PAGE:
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  • by Karen Cummings

Moosehead Masters Championships

“The Masters races are really a refreshing way to get back into the sport,” said Bob Rose, 27, winner of the Moosehead Masters National Championship Downhill on Monday, March 11, at Mt. Cranmore.

Mt. Washington Valley has been serving as host to the Moosehead Masters Championships from Sunday, March 10, through Friday, March 15. The prestigious annual three-event competition is open to men and women racers aged 25 and over, racing in 10 different categories according to age. Throughout the week of competition, the major sponsor of the event, Moosehead Beer, will host several apres race parties, and get-togethers for the congenial Masters racers. These will include an awards banquet on Friday, March 15, at the Fox Ridge Resort, with New Hampshire’s Governor John Sununu present to congratulate the racers.

Mt. Cranmore was to host the downhill competition Tuesday, March 12, with Attitash and Wildcat the sites for the giant slalom and slalom races on Thursday and Friday, March 14 and 15. Weather reports from the Mt. Washington Observatory called for several inches of rain mid-week, prompting race officials to reschedule the downhill event. "We met after the practice runs on Sunday," said Chief of Race, Skip Eastman, "and decided not to take chances and listen to the weathermen."

Racing in sunny and balmy 40 to 50 degree weather, Rose took the Class 1 (age 25 to 31) division by more than two seconds, completing the course in 58.89. Second place in Class 1 went to David Dodge of Burlington, Vt., in 60.97, and third went to Dennis Murray from Schenectady, N.Y., who finished in 62.11. In the overall rankings, Class 2 skiers (aged 32 to 39) Victor Roy of Reno, Nevada, and Paul Crews from Anchorage, Alaska, finished second and third behind Rose with times of 60.79 and 60.89. William McCollom of North Pomfret, Vt., was fifth overall and third in Class 2 with 61.69.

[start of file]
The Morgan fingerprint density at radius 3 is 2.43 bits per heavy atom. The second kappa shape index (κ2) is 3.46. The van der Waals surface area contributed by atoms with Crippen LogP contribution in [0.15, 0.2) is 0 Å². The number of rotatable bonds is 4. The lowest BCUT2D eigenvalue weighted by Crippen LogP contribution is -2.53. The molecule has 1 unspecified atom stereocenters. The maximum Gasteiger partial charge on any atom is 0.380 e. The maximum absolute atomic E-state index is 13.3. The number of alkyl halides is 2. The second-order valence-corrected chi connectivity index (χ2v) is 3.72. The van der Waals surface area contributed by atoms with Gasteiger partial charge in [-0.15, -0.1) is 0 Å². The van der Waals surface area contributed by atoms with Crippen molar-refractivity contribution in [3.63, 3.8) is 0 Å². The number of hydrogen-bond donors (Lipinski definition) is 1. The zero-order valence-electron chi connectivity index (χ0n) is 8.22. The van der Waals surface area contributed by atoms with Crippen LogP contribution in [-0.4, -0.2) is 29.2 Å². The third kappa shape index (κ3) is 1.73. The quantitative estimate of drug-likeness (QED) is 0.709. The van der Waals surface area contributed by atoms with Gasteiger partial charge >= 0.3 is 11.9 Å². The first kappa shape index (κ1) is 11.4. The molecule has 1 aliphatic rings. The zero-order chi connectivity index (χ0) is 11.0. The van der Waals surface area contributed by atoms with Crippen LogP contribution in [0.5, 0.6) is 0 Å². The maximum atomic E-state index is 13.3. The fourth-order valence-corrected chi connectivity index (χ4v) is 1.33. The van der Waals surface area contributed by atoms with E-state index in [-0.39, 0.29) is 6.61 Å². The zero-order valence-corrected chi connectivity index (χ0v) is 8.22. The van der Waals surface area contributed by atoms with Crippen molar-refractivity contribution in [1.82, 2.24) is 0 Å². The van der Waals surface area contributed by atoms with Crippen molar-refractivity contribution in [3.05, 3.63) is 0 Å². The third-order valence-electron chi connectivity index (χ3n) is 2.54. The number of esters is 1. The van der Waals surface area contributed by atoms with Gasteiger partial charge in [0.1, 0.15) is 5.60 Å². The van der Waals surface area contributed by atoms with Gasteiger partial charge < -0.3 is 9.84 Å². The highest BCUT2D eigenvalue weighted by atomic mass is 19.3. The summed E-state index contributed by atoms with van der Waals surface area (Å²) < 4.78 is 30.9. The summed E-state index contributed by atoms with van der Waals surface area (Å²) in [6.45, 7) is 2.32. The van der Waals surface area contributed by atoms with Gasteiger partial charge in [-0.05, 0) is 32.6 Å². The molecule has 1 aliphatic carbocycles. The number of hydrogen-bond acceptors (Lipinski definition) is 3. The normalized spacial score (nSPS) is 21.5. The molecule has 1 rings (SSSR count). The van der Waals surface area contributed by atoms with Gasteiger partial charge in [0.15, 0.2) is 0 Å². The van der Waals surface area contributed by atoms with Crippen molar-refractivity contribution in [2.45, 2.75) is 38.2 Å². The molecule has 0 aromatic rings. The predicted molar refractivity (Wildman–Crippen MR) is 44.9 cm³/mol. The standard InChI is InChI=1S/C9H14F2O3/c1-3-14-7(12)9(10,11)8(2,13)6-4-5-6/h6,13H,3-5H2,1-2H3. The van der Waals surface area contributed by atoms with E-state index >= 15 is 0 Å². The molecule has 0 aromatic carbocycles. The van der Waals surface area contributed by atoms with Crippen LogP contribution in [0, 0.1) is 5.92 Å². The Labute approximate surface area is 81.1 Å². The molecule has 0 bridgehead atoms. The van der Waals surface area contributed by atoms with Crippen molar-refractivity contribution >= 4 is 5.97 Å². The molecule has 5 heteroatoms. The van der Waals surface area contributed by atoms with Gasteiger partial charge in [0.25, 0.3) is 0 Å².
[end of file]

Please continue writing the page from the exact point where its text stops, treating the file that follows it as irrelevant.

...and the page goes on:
An airline pilot for Brockway Air out of Burlington, Vt., Rose joined the Eastern Masters' circuit in January after observing a Masters race in California. “I hadn't raced for about five or six years,” he said, “and they just looked like fun.”

The former University of Vermont ski team member and Green Mountain School instructor was surprised by his excellent showing in Monday's downhill event. “My downhill technique was really an unknown quantity,” Rose explained. “I haven't done it for years, and I never considered myself a downhill expert. I just really hit the turns on the steep which helped my time, and then I tried to carry my speed across the flats.”

In the women's division, Joan Crane Barthold, 26, from Lyme, N.H., took first place, winning the Class 1 division with a time of 63.66. Currently a fourth-year medical student at Dartmouth, the former U.S. Ski team member was followed by North Conway native Susan Fisher. Fisher skied well on her hometown mountain to finish in 65.13. The Mt. Cranmore downhill course followed the same trails as the Super Pro race course her sister, Abbi, skied for her first pro victory earlier this year. Third place in Class 1 division went to Sandra Chivers from Waterville Valley in 65.43.

The glory in Masters racing does not only belong to the young. The highest age category is Class 10 for racers 75 years plus. The number of competitors in those ranks may dwindle, but not the enthusiasm they have for the sport. Al Sise from Norwich, Ct., racing in Class 10--literally in a class by himself--completed the course in 113.07. Sise is a part of skiing history and legend, having raced for more than 50 years, and part of the family which sponsors the Sise Cup for the Eastern Masters men racers.

Four more septuagenarians competed in Men's Class 9 (ages 70 to 74), with Dennis Szokolay finishing first in 83.39. This marked the second downhill the skier from Reading, Ct., had raced since competing in the 1936 Olympics for his native Czechoslavakia. Al Sise's "baby" brother, Herbert, finished second in 84.00, with Carl Watson of the SLOTHS Ski Club (Slightly Over The Hill Skiers) of Reno, Nev., in third place with 94.06.